Our work addresses the psychological and brain mechanisms driving symptoms of mental illness, especially depression. Work at the Centre has been funded by a Wellcome Investigator Award and an MRC New Investigator Research Grant. We focus on the brain’s reward system, which controls motivated behaviour and is likely to make an important contribution to symptoms such as anhedonia. Over the past 5 years my group has led landmark studies examining the role of a small, little studied brain structure called the habenula in controlling both aversive and appetitive processing.
Due to the habenula’s small size, this required important MRI development, performed by the Centre Physics team, to create high-resolution fMRI sequences. Consistent with prior work in experimental animals, we showed that the habenula tracks a key computational quantity, negative associative value (here the negative outcomes were painful electric shocks (Lawson et al., 2014)).
In a subsequent study using a similar design we found that, surprisingly, individuals with depression exhibit the opposite pattern of habenula responses (Lawson et al., 2017). More recent work has expanded on this finding by investigating the role of the habenula in controlling action in the face of aversive stimuli, in particular active avoidance. We showed that the habenula activates both during the anticipation of aversive stimuli and when action is required to avoid them, which may help to understand our earlier findings in depression.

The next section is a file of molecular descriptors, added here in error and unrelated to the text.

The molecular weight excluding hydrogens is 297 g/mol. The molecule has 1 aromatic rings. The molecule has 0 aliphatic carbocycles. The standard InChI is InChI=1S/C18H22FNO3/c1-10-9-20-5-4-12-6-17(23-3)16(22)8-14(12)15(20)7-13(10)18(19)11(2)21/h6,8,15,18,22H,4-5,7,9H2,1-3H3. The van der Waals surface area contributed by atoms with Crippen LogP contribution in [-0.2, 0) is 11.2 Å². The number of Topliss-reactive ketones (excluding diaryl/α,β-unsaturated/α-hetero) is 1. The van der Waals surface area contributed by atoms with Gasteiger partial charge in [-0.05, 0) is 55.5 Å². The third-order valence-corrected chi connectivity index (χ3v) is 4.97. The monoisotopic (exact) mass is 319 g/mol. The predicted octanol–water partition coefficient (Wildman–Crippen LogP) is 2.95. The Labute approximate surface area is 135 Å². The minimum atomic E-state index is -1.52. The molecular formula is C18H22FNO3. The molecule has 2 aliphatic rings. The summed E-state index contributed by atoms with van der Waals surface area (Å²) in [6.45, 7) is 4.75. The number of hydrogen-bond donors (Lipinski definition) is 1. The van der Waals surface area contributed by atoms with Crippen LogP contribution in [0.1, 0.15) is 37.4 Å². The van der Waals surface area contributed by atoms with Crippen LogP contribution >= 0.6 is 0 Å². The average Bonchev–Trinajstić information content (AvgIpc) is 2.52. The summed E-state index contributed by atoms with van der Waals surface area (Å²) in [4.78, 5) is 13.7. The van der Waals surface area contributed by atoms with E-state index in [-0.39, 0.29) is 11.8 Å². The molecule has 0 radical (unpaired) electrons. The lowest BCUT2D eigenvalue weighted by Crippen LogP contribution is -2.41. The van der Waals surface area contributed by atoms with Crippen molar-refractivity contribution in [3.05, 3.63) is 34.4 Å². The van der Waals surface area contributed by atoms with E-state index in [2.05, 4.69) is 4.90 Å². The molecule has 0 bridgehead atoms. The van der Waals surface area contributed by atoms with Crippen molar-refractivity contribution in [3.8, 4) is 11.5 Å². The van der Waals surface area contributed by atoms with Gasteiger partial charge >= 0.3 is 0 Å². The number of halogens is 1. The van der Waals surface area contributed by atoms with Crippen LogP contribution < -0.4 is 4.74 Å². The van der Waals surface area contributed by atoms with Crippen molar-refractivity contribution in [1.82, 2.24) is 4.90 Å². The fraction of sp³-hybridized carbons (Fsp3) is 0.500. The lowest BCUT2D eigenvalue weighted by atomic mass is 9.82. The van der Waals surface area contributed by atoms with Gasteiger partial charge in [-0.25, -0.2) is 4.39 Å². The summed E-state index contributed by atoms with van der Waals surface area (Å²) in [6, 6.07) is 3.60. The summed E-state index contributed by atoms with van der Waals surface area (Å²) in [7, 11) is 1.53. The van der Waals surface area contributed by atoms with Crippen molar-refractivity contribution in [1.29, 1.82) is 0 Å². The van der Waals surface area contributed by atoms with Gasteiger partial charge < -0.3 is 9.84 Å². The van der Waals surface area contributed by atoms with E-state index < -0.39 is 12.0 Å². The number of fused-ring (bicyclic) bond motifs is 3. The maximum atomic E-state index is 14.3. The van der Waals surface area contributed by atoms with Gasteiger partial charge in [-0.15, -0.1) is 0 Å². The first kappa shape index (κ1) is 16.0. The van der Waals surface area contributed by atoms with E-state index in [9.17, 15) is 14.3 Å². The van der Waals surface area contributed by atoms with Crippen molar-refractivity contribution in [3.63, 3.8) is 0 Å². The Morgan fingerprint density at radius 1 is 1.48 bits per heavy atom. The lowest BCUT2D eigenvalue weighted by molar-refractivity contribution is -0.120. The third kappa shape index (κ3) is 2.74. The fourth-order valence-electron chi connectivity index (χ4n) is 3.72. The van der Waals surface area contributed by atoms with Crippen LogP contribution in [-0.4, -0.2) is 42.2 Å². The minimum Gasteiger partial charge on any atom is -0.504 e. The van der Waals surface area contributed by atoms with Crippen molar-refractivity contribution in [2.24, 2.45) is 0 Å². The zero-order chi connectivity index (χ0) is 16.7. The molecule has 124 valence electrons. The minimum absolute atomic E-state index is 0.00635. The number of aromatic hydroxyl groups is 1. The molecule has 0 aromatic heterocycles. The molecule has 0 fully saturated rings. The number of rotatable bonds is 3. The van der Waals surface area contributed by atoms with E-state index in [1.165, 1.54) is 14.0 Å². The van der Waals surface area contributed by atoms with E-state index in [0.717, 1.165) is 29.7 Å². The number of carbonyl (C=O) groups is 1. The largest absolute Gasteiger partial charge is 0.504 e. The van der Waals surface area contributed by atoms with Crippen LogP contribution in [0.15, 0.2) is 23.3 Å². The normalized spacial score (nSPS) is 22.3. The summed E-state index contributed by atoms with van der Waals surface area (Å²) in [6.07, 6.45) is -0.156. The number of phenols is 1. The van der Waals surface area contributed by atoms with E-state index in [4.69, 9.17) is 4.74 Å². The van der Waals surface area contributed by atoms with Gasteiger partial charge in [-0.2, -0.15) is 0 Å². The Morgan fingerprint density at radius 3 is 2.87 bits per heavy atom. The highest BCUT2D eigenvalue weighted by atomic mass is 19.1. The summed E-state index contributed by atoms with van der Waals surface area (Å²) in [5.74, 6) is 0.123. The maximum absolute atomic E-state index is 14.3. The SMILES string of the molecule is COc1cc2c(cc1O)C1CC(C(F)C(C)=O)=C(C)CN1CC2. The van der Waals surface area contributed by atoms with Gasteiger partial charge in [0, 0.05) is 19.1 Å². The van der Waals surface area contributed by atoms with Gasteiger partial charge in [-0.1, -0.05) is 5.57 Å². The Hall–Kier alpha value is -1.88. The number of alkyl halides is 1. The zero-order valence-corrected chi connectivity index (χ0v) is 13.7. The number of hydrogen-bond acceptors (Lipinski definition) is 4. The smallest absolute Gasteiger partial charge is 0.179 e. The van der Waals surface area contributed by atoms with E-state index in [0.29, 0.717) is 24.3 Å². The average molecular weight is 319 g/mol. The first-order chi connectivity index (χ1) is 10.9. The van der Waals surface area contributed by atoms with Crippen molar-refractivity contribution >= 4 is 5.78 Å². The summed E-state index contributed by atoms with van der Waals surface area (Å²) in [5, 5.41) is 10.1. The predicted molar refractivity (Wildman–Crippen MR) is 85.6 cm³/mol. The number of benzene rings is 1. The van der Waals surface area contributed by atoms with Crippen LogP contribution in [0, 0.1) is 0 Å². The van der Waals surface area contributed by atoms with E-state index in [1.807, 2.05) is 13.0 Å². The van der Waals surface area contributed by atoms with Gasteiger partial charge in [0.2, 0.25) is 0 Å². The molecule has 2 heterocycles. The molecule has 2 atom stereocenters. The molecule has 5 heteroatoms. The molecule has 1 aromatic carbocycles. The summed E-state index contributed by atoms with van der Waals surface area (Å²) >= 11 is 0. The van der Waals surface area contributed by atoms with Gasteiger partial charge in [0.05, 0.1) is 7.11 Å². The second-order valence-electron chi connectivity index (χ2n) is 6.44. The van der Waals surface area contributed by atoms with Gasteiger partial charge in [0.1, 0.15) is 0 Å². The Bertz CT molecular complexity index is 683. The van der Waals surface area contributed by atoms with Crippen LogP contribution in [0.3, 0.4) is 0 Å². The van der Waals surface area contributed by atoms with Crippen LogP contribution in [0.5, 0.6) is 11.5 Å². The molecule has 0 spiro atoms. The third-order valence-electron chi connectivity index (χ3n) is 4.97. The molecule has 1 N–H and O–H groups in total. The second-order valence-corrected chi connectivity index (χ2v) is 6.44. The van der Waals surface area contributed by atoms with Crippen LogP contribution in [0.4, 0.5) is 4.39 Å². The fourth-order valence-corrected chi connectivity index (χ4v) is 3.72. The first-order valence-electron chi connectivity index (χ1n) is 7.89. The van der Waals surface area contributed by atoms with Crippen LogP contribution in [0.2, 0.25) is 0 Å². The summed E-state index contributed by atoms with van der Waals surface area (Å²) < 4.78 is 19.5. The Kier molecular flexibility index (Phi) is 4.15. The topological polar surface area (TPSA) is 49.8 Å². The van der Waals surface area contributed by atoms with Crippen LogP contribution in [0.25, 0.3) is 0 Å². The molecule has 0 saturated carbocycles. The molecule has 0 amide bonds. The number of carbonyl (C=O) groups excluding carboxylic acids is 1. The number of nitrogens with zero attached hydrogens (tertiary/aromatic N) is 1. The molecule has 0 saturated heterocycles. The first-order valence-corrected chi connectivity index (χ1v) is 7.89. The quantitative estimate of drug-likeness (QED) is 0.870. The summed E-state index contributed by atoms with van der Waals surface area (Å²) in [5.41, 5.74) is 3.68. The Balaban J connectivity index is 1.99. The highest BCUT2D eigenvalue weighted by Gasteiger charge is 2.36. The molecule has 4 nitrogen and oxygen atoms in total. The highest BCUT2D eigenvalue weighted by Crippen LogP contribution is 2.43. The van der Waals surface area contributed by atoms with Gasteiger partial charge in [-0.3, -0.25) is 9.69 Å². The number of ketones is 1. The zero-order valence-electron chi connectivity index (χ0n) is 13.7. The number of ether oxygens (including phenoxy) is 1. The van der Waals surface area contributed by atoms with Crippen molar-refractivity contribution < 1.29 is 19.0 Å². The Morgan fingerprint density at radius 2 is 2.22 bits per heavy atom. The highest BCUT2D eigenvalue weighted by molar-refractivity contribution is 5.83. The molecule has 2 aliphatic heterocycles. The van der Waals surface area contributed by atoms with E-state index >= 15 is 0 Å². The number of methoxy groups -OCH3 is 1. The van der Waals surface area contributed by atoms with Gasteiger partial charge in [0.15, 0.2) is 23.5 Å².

Finally, an ongoing study is examining the role of dopamine in effort-based decision-making in depression. We are using the drug L-DOPA (usually used to treat Parkinson’s Disease) to boost dopamine synthesis in an experimental medicine study in depressed individuals, who perform an effort-based decision-making task while being scanned.
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